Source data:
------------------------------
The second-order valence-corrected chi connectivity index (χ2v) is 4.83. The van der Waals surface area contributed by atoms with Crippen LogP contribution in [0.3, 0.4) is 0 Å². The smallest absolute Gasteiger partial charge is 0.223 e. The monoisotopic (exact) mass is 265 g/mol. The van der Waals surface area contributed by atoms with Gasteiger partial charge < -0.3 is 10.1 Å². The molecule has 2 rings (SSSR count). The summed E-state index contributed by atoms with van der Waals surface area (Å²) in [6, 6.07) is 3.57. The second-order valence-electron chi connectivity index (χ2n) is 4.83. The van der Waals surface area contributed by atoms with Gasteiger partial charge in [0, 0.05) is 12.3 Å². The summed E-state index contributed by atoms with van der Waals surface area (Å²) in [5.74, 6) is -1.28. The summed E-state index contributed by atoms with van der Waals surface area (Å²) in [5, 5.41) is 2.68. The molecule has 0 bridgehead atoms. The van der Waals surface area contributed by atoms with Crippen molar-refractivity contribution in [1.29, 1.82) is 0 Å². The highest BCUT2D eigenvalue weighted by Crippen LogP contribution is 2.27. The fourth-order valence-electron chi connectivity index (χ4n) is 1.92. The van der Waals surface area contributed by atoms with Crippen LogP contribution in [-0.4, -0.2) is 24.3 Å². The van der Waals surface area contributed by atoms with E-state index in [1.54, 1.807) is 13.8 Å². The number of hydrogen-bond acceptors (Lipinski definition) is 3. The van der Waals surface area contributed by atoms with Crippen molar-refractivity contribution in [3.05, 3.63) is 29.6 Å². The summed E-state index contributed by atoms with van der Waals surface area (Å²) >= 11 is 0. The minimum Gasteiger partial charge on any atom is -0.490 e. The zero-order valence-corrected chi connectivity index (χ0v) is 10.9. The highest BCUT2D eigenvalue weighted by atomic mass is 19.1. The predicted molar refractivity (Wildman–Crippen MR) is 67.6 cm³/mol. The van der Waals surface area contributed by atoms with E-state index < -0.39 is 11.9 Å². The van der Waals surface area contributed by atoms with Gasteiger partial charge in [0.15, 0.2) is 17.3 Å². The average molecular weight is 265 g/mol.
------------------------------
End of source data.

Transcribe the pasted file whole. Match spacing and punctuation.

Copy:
The second-order valence-corrected chi connectivity index (χ2v) is 4.83. The van der Waals surface area contributed by atoms with Crippen LogP contribution in [0.3, 0.4) is 0 Å². The smallest absolute Gasteiger partial charge is 0.223 e. The monoisotopic (exact) mass is 265 g/mol. The van der Waals surface area contributed by atoms with Gasteiger partial charge < -0.3 is 10.1 Å². The molecule has 2 rings (SSSR count). The summed E-state index contributed by atoms with van der Waals surface area (Å²) in [6, 6.07) is 3.57. The second-order valence-electron chi connectivity index (χ2n) is 4.83. The van der Waals surface area contributed by atoms with Gasteiger partial charge in [0, 0.05) is 12.3 Å². The summed E-state index contributed by atoms with van der Waals surface area (Å²) in [5.74, 6) is -1.28. The summed E-state index contributed by atoms with van der Waals surface area (Å²) in [5, 5.41) is 2.68. The molecule has 0 bridgehead atoms. The van der Waals surface area contributed by atoms with Crippen molar-refractivity contribution in [1.29, 1.82) is 0 Å². The highest BCUT2D eigenvalue weighted by Crippen LogP contribution is 2.27. The fourth-order valence-electron chi connectivity index (χ4n) is 1.92. The van der Waals surface area contributed by atoms with Crippen LogP contribution in [-0.4, -0.2) is 24.3 Å². The van der Waals surface area contributed by atoms with E-state index in [1.54, 1.807) is 13.8 Å². The number of hydrogen-bond acceptors (Lipinski definition) is 3. The van der Waals surface area contributed by atoms with Crippen molar-refractivity contribution in [3.05, 3.63) is 29.6 Å². The summed E-state index contributed by atoms with van der Waals surface area (Å²) >= 11 is 0. The minimum Gasteiger partial charge on any atom is -0.490 e. The zero-order valence-corrected chi connectivity index (χ0v) is 10.9. The highest BCUT2D eigenvalue weighted by atomic mass is 19.1. The predicted molar refractivity (Wildman–Crippen MR) is 67.6 cm³/mol. The van der Waals surface area contributed by atoms with E-state index < -0.39 is 11.9 Å². The van der Waals surface area contributed by atoms with Gasteiger partial charge in [0.15, 0.2) is 17.3 Å². The average molecular weight is 265 g/mol.